We received another call, almost immediately, informing us of a King cobra sighting and we rushed to another part of the village as soon as we could. The snake had already retreated inside an ant hill because of the crowd it had attracted. We waited eagerly and patiently for about two hours when our stomach gave way and began to grumble. Ajay insisted to let him stay while we had our breakfast, and that’s how I found myself eating the famous Mangalore bun. I must warn you that one of such buns is more than enough to fill your stomach for the rest of the day, also be cautious because once you eat one the next follows right behind without you even realising what you’re doing. We returned with some breakfast for Ajay and the wait continued.
It was about 4 hours since we had gotten there and the King refused to grace us with its presence. I wandered around a little and found a tiny pond (actually, the remnants of a stream) and observed the various creatures around it. I found dragon flies and tiny frogs, insects taking a nice swim in the water, a few butterflies fluttering across and one big fat toad who didn’t move the entire time I was there.
Bored now, a local farmer offered to show us his beautiful farmland. He had about 50 cows, coconut trees, rambutan trees and mangosteen trees. He also grew ginger and cloves. We learnt how to remove the husk of a coconut and also how the fruits were packaged. A few of us even bought quite a bit of ginger and clove.
Now Sanjeev has a piece of land in Bangalore where he plans to keep his animals, and he was looking out for a calf for his collection. He requested our host and voilà!! He was most happy to give him one. Now the question arose of how we were planning to take this little one back home. A few quick calls granted us the permission we needed and we were off to pick our little one. It so happened that Sanjeev ended up picking the most stubborn and head strong one amongst the lot. I had the honour of naming her Martha. Now Martha gave us her all. She threw fits and tantrums refusing to cooperate, and Sanjeev patiently dealt with her. We were taking her back to Bangalore in our tempo gravelled (Van).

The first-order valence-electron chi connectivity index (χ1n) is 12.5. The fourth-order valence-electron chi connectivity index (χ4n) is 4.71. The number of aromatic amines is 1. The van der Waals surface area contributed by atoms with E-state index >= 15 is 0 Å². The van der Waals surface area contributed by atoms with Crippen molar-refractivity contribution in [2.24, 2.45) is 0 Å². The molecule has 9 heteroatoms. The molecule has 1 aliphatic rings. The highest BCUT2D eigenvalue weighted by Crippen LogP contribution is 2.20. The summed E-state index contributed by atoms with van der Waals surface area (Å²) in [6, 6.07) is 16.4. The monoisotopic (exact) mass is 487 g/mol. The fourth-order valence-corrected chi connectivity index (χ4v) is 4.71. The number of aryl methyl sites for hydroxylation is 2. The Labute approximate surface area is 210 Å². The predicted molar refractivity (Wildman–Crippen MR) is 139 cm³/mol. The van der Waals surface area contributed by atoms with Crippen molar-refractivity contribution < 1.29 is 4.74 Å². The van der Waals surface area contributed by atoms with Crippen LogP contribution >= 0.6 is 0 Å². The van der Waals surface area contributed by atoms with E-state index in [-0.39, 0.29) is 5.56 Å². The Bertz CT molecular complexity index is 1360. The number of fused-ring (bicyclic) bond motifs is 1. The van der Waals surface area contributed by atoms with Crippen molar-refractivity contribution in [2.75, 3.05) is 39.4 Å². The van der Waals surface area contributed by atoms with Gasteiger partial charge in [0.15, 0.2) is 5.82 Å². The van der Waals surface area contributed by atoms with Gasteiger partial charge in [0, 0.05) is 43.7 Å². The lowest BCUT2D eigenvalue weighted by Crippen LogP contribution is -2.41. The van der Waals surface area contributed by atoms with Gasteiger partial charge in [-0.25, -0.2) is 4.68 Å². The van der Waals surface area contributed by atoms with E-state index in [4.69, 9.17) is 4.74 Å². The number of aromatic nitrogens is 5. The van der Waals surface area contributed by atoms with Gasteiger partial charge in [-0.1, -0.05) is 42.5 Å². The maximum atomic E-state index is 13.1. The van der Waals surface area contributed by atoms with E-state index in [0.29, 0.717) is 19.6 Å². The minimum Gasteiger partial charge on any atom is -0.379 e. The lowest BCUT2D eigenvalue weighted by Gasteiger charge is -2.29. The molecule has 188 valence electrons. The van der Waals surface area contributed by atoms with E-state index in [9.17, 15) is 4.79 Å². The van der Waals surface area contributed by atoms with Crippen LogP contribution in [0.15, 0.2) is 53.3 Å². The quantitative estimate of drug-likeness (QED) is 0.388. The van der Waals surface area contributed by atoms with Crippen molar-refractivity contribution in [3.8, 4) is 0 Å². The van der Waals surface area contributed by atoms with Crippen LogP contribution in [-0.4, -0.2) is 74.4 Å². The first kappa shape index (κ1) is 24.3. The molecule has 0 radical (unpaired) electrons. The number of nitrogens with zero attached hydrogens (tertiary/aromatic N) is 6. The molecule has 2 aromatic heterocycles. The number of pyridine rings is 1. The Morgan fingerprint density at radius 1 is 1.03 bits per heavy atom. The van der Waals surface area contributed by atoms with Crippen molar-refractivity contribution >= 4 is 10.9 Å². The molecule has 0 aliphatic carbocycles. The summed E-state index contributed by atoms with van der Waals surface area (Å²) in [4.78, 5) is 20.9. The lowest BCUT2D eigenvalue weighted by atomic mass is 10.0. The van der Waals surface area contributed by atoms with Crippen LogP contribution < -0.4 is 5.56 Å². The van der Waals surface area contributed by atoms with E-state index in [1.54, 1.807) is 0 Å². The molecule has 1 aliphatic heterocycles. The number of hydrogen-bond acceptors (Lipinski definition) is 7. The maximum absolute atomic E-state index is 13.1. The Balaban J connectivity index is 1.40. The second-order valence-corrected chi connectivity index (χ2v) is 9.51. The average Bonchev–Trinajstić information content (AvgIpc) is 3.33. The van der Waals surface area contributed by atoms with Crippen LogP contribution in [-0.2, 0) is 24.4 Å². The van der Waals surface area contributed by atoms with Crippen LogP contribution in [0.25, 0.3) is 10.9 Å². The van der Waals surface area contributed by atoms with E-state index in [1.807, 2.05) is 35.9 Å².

It had been about 10 hours now, waiting for the big guy to come out of hiding when Ajay announced that the snake wouldn’t move once the sun set. And so, after quite a fruitful yet disappointing day we returned to the research centre. Just as we sat down for a meal comprised of our breakfast and lunch (Sunil was mad at us for skipping our meals), Ajay received another rescue call and this time it was for a King who was found on the roof of the house. We rushed, and as we got closer we received information that it had now lowered itself very comfortably underneath a pile of hay stacks inside the house. I felt so important moving around rescuing animals. It wasn’t a very tedious process. Ajay walked in swooped the snake from behind the stacks and put it in the rescue bag. He weighed it and recorded its length. The house owners were nice enough to pass around some refreshments while being explained and educated, by Ajay, about snakes. We then moved our little party outside to release the snake.
One thing struck me hard, the King cobra was a large snake, definitely, but it doesn’t hiss. King cobras growl deeply. It is quite daunting actually. The mere presence of the snake is not a fearful thing; however, its presence can make even the most toughest people whither in their seats.
We had seen what we had come for and much more. It was time to come back to Bangalore. Satisfied we filed into the vehicle. Except for the indignant huffs by Martha every now and then, silence prevailed in the van, for all of us had passed out because of our exhausted bodies.
- visit the ‘A mad nomad’ website at http://www.amadnomad.com
- photo credits go to Anshul Chaurasia and Adarsh